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aurora forecast

stamford CT
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aurora forecast

Good morning,

I am planning a 4 day trip to Fairbanks sometime in March, and would like tyo know the aurora activity for that month before I purchase the tickets ... is there a way to know the best nights to see the lights so well in advance?

Thanks.

Yukon, Canada
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1. Re: aurora forecast

No there isn't - forecasts are only accurate for a few days (and the viewing this winter is dismal).

stamford CT
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2. Re: aurora forecast

Thanks for the input ... it's probably better to hold my plans for next year ...

KC
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3. Re: aurora forecast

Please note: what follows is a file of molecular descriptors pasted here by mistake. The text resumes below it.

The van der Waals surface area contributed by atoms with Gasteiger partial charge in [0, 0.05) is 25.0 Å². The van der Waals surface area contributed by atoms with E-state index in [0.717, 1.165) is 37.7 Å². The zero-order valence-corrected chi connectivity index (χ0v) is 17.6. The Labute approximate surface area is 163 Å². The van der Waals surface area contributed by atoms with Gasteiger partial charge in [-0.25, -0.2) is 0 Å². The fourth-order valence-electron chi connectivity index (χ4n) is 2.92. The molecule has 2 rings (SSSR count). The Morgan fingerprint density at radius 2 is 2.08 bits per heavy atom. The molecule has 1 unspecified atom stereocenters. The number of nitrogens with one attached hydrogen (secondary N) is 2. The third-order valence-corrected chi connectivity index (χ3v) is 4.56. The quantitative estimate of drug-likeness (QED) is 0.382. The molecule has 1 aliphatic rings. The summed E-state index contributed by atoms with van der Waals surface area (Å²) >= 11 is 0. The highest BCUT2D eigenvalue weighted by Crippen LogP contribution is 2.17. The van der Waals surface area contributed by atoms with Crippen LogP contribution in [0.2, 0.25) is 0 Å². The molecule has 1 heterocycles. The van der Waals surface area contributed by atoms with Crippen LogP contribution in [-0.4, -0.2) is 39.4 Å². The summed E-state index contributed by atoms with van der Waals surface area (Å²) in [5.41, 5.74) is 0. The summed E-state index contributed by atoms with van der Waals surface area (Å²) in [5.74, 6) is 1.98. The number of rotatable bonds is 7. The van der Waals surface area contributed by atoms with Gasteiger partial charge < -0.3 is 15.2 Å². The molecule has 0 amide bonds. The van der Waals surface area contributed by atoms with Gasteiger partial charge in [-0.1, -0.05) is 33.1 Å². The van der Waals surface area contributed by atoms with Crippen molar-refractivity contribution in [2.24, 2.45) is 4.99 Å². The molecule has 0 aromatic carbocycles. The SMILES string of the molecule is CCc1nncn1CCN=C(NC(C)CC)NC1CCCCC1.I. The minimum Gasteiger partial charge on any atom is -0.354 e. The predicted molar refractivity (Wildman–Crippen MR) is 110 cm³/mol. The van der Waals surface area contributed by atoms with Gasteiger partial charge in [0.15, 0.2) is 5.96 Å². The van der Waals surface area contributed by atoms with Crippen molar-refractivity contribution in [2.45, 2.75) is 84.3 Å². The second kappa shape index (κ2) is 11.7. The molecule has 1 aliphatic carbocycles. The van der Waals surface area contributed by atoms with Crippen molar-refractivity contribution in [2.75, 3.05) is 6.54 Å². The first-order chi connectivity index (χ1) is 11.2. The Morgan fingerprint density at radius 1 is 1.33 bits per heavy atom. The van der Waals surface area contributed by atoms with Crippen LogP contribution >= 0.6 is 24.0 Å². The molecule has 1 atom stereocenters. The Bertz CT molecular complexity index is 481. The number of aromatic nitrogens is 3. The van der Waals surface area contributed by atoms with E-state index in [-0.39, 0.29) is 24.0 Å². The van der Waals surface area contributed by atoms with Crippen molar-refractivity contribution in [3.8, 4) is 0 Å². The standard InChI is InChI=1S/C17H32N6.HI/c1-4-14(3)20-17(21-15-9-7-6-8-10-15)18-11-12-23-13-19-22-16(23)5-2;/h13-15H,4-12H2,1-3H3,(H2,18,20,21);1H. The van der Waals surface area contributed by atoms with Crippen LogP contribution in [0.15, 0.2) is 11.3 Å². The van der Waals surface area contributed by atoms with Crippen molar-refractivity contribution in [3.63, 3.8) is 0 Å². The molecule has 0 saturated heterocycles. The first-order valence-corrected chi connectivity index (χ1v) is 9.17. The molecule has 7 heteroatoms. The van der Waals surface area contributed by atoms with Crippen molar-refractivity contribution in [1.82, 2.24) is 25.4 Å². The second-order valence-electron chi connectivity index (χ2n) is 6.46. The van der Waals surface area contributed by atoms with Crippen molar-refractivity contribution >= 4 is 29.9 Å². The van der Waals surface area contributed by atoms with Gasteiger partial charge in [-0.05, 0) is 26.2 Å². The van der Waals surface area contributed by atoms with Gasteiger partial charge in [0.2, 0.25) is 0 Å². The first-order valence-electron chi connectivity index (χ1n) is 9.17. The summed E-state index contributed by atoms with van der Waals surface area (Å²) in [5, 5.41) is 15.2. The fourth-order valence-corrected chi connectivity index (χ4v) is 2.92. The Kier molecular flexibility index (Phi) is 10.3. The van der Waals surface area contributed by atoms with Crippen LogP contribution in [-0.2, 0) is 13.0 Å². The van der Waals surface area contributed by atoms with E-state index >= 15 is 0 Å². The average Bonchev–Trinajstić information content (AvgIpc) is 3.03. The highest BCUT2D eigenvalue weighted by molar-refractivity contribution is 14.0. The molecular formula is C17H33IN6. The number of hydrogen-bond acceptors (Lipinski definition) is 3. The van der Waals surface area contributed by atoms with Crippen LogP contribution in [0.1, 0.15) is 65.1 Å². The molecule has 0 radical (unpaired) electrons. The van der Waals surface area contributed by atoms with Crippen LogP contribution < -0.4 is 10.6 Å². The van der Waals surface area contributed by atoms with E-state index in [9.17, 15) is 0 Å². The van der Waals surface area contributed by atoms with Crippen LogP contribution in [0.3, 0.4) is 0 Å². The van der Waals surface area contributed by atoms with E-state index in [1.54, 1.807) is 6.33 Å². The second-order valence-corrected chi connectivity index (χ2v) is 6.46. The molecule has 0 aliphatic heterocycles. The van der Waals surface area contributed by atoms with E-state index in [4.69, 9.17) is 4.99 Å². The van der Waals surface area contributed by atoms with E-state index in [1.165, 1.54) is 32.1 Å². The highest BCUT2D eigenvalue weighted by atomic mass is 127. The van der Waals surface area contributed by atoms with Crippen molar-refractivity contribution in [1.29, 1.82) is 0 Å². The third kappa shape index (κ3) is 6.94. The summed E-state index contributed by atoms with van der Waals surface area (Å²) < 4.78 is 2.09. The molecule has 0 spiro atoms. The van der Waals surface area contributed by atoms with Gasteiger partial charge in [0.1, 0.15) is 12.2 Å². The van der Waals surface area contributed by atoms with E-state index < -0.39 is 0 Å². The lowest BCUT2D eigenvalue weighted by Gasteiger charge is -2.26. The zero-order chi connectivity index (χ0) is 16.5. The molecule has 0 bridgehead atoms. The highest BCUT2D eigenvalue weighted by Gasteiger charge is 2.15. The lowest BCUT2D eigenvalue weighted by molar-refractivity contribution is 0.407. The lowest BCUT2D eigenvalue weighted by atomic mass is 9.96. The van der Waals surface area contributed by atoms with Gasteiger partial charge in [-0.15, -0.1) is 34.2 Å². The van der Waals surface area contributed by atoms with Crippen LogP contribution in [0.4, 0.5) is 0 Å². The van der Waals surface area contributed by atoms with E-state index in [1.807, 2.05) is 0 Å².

Colombia, you might want to check out the Geophysical Institute site:

http://www.gedds.alaska.edu/AuroraForecast/

They can't do 2 month forecasts, but there are some tools that can help you gauge auroral activity. Also - like every Alaskan I've ever encountered - they'll be more than happy to discuss what they do and provide some friendly, helpful guidance.

It *is* a quiet solar cycle, and the weather has hampered viewing this winter. Nevertheless, we're going to FAI next week and hoping for the best. Good luck!

Milwaukee, Wisconsin
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4. Re: aurora forecast